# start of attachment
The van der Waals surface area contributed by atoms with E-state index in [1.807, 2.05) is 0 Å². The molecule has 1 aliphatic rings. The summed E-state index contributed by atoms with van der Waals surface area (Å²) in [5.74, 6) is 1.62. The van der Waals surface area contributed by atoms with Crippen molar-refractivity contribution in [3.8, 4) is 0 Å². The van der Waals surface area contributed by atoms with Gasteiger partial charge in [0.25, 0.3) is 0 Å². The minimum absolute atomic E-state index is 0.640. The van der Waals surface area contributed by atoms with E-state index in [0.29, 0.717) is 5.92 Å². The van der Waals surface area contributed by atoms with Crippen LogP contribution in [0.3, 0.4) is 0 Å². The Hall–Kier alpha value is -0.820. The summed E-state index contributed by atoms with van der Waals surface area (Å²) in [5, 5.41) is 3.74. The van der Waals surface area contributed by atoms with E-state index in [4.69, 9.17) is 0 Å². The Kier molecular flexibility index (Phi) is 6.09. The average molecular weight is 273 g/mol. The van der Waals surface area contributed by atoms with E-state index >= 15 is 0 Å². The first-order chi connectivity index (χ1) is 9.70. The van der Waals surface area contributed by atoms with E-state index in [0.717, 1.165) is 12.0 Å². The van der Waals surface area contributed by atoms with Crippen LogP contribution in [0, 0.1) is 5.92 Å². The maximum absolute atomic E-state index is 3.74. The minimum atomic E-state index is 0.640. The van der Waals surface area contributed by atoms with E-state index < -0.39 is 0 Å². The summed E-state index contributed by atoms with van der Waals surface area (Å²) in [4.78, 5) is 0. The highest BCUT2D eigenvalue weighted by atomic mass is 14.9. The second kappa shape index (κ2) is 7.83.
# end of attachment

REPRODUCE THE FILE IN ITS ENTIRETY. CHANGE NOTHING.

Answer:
The van der Waals surface area contributed by atoms with E-state index in [1.807, 2.05) is 0 Å². The molecule has 1 aliphatic rings. The summed E-state index contributed by atoms with van der Waals surface area (Å²) in [5.74, 6) is 1.62. The van der Waals surface area contributed by atoms with Crippen molar-refractivity contribution in [3.8, 4) is 0 Å². The van der Waals surface area contributed by atoms with Gasteiger partial charge in [0.25, 0.3) is 0 Å². The minimum absolute atomic E-state index is 0.640. The van der Waals surface area contributed by atoms with E-state index in [0.29, 0.717) is 5.92 Å². The van der Waals surface area contributed by atoms with Crippen LogP contribution in [0.3, 0.4) is 0 Å². The Hall–Kier alpha value is -0.820. The summed E-state index contributed by atoms with van der Waals surface area (Å²) in [5, 5.41) is 3.74. The van der Waals surface area contributed by atoms with E-state index in [4.69, 9.17) is 0 Å². The Kier molecular flexibility index (Phi) is 6.09. The average molecular weight is 273 g/mol. The van der Waals surface area contributed by atoms with E-state index >= 15 is 0 Å². The first-order chi connectivity index (χ1) is 9.70. The van der Waals surface area contributed by atoms with E-state index in [0.717, 1.165) is 12.0 Å². The van der Waals surface area contributed by atoms with Crippen LogP contribution in [0, 0.1) is 5.92 Å². The maximum absolute atomic E-state index is 3.74. The minimum atomic E-state index is 0.640. The van der Waals surface area contributed by atoms with E-state index < -0.39 is 0 Å². The summed E-state index contributed by atoms with van der Waals surface area (Å²) in [4.78, 5) is 0. The highest BCUT2D eigenvalue weighted by atomic mass is 14.9. The second kappa shape index (κ2) is 7.83.